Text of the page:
The Bechdel, Russo, and Race Test: Faking It, “Up in Flames” – Season 3, Episode 10

On the finale of Faking It, “Up in Flames,” New Year’s day arrived and Amy was determined to get over Sabrina and move on with Felix. This, however, proved to be not so easy as while Amy kept insisting that she was over Sabrina, she wasn’t and Karma felt that it was not fair for Amy to use Felix to get over Sabrina. When all three of these individuals (i.e., Amy, Karma and Felix) thus attended a New Year’s party together, all kinds of antics, for better or worse, ensued.

The Bechdel, Russo, and Race Test

“Up in Flames” did not pass the race test but it did pass the Bechdel and Russo test.

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Karma tries to talk to Amy at a New Year’s party.

“Up in Flames” did not pass the race test, and the episode did not pass this test because while there were a couple of non-White individuals in “Up in Flames,” there was never an instance where two or more non-White individuals talked to each other.

As to the Bechdel test, there were several named women in “Up in Flames” and because there were instances where some of these named women talked to each other without mentioning men, the episode passed the Bechdel test.

“Up in Flames” also passed the Russo test, and the episode passed this test because there were many LGBTI characters in “Up in Flames” and out of those characters, at least five of them (e.g., Amy, Sabrina, Lauren, Shane and Noah) were not solely defined as being LGBTI (e.g., Amy, Sabrina, Lauren, Shane and Noah were also defined as being students) and their removals from  “Up in Flames” would have significantly affected the episode’s plot (e.g., Amy, Lauren, Sabrina, Shane and Noah’s removal from the episode would have significantly affected the plot because “Up in Flames” was an ensemble episode and Amy and co. were all part of the main ensemble).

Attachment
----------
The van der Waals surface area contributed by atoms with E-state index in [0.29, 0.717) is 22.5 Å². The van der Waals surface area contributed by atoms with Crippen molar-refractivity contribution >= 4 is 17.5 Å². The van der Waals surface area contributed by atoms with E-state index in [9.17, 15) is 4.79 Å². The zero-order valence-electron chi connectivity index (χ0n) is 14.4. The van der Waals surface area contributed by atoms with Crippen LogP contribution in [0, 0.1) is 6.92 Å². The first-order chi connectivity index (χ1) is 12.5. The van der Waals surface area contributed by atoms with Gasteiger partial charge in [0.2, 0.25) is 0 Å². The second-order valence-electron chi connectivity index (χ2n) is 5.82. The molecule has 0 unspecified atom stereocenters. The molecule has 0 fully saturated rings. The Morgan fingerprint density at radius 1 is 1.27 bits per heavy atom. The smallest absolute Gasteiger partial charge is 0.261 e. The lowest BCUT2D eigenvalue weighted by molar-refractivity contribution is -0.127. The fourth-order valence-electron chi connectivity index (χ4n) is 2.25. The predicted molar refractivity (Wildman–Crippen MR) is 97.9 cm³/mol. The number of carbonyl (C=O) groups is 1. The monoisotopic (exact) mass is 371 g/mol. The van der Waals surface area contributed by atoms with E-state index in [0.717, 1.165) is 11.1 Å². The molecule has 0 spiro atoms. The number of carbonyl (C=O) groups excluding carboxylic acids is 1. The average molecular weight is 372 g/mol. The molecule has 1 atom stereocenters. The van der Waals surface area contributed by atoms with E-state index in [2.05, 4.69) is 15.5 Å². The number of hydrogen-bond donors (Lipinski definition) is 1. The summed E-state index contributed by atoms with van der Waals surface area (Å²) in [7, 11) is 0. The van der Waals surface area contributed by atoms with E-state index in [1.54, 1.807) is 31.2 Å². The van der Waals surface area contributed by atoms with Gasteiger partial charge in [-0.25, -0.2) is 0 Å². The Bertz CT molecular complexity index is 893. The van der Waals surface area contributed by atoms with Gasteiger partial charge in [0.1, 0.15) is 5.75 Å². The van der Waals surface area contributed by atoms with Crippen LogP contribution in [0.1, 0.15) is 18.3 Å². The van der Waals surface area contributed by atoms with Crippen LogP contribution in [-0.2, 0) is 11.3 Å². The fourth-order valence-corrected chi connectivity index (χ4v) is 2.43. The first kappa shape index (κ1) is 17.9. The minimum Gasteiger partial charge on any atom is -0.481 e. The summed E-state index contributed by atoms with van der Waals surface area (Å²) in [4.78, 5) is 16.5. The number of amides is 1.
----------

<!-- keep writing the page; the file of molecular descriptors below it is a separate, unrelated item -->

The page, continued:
*The Bechdel test entails three requirements:
1. It has to have at least two (named) women in it
2. Who talk to each other
3. About something besides a man

**The Vito Russo test entails three requirements:
1. The show contains a character that is identifiably lesbian, gay, bisexual, intersex and/or transgender
2. The character must not be solely or predominately defined by her sexual orientation, gender identity and/or as being intersex
3.The character must be tied into the plot in such a way that her removal would have a significant effect

***The race or people of color (POC) test has three requirements:
1. It has two people of color in it
2. Who talk to each other
3. About something other than a White person

****Just because a show passes the Bechdel, Russo and race test does not mean that it is not sexist, heterosexist, racist and/or cissexist, etc. The Bechdel, Russo and race test is only a bare minimum qualifier for the representation of LGBTI individuals, women and people of color in television. The failure to pass these tests also does not identify whether the central character was a woman, a person of color or a LGBTQI individual and it does not dictate the quality of the show.

 

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